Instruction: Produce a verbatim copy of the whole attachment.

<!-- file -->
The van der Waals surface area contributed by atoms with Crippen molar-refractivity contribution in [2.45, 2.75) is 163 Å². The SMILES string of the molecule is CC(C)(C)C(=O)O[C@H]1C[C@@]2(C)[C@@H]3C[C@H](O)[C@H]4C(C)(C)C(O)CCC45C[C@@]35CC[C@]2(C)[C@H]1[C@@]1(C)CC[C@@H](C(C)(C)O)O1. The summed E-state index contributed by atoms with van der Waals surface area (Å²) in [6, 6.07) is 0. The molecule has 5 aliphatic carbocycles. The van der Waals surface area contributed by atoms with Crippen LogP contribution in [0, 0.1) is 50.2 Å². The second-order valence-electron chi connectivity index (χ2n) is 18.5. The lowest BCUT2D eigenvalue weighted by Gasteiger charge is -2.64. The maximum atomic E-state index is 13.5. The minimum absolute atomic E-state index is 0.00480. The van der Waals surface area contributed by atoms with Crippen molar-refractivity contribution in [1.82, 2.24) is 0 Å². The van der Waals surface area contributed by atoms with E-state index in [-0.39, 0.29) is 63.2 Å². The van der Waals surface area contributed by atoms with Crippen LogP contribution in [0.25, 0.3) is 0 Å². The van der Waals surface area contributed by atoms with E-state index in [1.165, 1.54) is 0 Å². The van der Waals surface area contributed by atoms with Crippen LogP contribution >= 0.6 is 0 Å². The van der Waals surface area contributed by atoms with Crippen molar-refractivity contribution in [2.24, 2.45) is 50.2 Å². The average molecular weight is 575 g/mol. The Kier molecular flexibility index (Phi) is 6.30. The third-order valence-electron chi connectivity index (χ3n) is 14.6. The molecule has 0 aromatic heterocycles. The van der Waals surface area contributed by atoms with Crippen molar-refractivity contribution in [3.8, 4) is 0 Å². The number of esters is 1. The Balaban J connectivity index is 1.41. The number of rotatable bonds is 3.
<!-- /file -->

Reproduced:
The van der Waals surface area contributed by atoms with Crippen molar-refractivity contribution in [2.45, 2.75) is 163 Å². The SMILES string of the molecule is CC(C)(C)C(=O)O[C@H]1C[C@@]2(C)[C@@H]3C[C@H](O)[C@H]4C(C)(C)C(O)CCC45C[C@@]35CC[C@]2(C)[C@H]1[C@@]1(C)CC[C@@H](C(C)(C)O)O1. The summed E-state index contributed by atoms with van der Waals surface area (Å²) in [6, 6.07) is 0. The molecule has 5 aliphatic carbocycles. The van der Waals surface area contributed by atoms with Crippen LogP contribution in [0, 0.1) is 50.2 Å². The second-order valence-electron chi connectivity index (χ2n) is 18.5. The lowest BCUT2D eigenvalue weighted by Gasteiger charge is -2.64. The maximum atomic E-state index is 13.5. The minimum absolute atomic E-state index is 0.00480. The van der Waals surface area contributed by atoms with Crippen molar-refractivity contribution in [1.82, 2.24) is 0 Å². The van der Waals surface area contributed by atoms with E-state index in [-0.39, 0.29) is 63.2 Å². The van der Waals surface area contributed by atoms with Crippen LogP contribution in [0.25, 0.3) is 0 Å². The van der Waals surface area contributed by atoms with E-state index in [1.165, 1.54) is 0 Å². The van der Waals surface area contributed by atoms with Crippen LogP contribution >= 0.6 is 0 Å². The van der Waals surface area contributed by atoms with Crippen molar-refractivity contribution in [2.24, 2.45) is 50.2 Å². The average molecular weight is 575 g/mol. The Kier molecular flexibility index (Phi) is 6.30. The third-order valence-electron chi connectivity index (χ3n) is 14.6. The molecule has 0 aromatic heterocycles. The van der Waals surface area contributed by atoms with Crippen molar-refractivity contribution in [3.8, 4) is 0 Å². The number of esters is 1. The Balaban J connectivity index is 1.41. The number of rotatable bonds is 3.